The Internet of Things [INFOGRAPHIC] When we think of being connected to the Internet, our minds immediately shift to our computers, phones, and most recently tablets. This week at Cisco live, I shared that in 2008, the number of devices connected to the Internet exceeded the number of people on Earth. That’s right. There are more devices tapping into the Internet than people on Earth to use them. The infographic below provides a visual representation of the increase in “things” connected to the Internet. Tags: IBSG, infographic, internet, network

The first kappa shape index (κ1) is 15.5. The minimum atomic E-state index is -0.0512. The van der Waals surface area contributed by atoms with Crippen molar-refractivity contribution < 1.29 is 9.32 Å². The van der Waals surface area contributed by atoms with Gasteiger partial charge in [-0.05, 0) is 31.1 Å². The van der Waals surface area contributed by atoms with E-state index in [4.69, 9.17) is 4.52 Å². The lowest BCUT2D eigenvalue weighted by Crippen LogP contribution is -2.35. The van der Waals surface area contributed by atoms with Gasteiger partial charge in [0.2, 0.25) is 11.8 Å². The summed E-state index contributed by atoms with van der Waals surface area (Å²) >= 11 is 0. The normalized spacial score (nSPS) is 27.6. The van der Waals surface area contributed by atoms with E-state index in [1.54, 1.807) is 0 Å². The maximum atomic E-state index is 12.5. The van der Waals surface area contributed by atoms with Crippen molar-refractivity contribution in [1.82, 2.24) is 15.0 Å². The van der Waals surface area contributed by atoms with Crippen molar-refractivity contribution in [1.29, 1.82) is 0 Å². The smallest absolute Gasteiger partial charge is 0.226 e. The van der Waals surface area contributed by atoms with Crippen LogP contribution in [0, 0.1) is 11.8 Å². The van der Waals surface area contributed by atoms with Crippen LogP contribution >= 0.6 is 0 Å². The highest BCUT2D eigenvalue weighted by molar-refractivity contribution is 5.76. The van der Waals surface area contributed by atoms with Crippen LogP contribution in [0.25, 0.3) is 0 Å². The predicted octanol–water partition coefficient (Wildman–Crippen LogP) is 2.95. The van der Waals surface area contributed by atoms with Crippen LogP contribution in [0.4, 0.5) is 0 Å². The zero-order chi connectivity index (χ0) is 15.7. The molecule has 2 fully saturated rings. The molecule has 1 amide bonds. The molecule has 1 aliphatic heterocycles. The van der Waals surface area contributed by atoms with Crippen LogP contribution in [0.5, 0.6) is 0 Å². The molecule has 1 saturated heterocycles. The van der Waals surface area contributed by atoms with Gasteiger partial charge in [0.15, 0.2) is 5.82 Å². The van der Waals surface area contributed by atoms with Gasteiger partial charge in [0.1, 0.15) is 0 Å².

Lean on Me (film) 1989 The next day, Clark runs into one of the expelled youths, Thomas Sams (Jermaine Hopkins), who asks to be let back into the school. In a dramatic rooftop scene, Clark gives him a sharp lecture about crack and what can happen to Sams if he keeps on using it. Clark then dares Sams to commit suicide by jumping off the roof, but Sams, breaking down in tears, refuses and promises to clean up his act. The students take a practice version of the basic skills test, but only 33% of them pass it (the minimum passing requirement is 75%). Meanwhile, one parent, Leona Barrett (Lynne Thigpen), whose son was expelled from Eastside by Clark, aligns herself with the mayor in an effort to oust Clark. That night, while Clark is in jail and the mayor is preparing to remove him, the entire student body converges on the Central Office of the Paterson Board of Education. 1991 NAACP Image Awards Outstanding Lead Actor in a Motion Picture – Morgan Freeman (won)Outstanding Motion Picture (won)